Today it finally starts: my first day without a boss. For the last two months I’ve been both excited and afraid of this day, but it has slowly approached without any regards to my mundane worries.
I’ve had many different jobs, including as a freelancer once when I was still living with my parents, and for some time now I’ve been taking some freelance projects and mentoring people on Codementor, but this is the first time since I started paying the so feared bills I won’t have a guaranteed income at the end of the month. And that’s scary as hell. It’s also thrilling: I’ll be able to work according to my own demand, I’ll have much more opportunities to make money, I’ll work on several different projects and, more importantly, learn a lot of stuff.
This is also a great opportunity to deal with what, for lack of a better name, I’ll call life debt, which I’ve accumulated during my college years. This life debt, differently from the literal sense, represents the time I’ve borrowed from my own life so I’d be able to study and pass the tests, the things I’ve promised myself I’d do one day, be it going back to the gym, reading some books or learning linear algebra.
For this reason, I’ll state publicly here the compromises I’m make with myself. During this time as a freelancer programmer, I’ll:
- Build a game complete game. Not a simple prototype built in a game jam, a complex and polished, production-ready game. Preferably a 3D game using Unity, which leads to…
- Linear algebra and analytic geometry the right way. I simply couldn’t make any use of what I “learned” during the college, and building 3D games it’s the perfect way to fix those knowledges.
- Learn AI and Statistics.
- Build a mobile project, probably using some hybrid framework like Ionic.
- Build a project using functional programming. Not simply how to use functional techniques in my current stack, but build something from scratch using a purely functional language like Haskell or Elixir.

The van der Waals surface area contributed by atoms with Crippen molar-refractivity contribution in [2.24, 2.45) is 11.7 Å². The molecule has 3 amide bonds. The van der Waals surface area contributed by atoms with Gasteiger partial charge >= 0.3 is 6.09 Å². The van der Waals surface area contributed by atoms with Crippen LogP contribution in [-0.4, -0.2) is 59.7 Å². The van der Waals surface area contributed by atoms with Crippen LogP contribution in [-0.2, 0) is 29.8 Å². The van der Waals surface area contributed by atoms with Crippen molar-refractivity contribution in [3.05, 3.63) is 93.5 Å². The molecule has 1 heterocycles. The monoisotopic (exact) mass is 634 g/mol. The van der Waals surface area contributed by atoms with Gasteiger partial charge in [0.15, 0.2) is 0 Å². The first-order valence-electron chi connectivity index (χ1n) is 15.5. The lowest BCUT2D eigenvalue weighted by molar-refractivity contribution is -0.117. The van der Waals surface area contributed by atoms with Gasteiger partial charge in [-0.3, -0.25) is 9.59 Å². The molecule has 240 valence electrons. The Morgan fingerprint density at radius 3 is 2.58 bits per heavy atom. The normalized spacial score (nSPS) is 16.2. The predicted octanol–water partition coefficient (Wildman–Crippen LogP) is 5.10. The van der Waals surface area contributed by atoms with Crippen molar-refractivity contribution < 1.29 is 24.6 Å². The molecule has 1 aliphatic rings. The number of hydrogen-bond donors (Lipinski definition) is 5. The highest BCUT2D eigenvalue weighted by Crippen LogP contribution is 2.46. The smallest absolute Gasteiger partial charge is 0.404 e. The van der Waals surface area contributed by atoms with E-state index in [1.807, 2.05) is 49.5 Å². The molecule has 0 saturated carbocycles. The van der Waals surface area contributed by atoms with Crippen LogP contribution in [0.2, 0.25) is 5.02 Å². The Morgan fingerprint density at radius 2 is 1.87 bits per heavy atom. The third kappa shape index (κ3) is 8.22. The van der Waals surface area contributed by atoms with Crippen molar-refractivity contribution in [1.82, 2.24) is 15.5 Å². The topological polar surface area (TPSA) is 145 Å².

- Build something cool with Arduino or Raspberry Pi.
- Contribute to a major open source project. The http://24pullrequests.com/ is a nice way to start.
- Learn advanced vim commands, as well as improve my workflow in many ways.
- Implement the GTD method efficiently. I’ve tried before, but just couldn’t get it right.
- Go back to eating healthy and exercising. My goal isn’t simply professional, I want a happy and fulfilling life, so I need to improve it as a whole.
- Get my home organised. It may be overlooked, but often programmers have difficulty maintaining even their own rooms tidy. Those distractions simply get in your way, stressing you out, gradually.
- Work while traveling at least once.
- Catch up with my entertainment backlog: books, videogames, movies and series. I cannot afford another year running away from spoilers.
- Get non-technical hobbies, like going back to playing guitar or training kung-fu.
- Last but not least, meet my friends more frequently and have an overall healthy social life.
Finally, I’ll use this blog to both keep motivated and to share my personal experiences, which might be valuable to others. I’ll also give advice on how to overcome the obstacles I find along the way. I’ll review equipments, tools, techniques, as well as share tips for how to succeed where I succeeded, and what to avoid where I failed. I’ll try to write at least weekly, so this becomes part of my routine. I expect you find these readings pleasurable and informative, so if I fail at that, give me a heads up!
I hope you follow me on this new journey!
If more of us valued food and cheer and song above hoarded gold, it would be a merrier world. But, sad or merry, I must leave it now. Farewell. Thorin, The Hobbit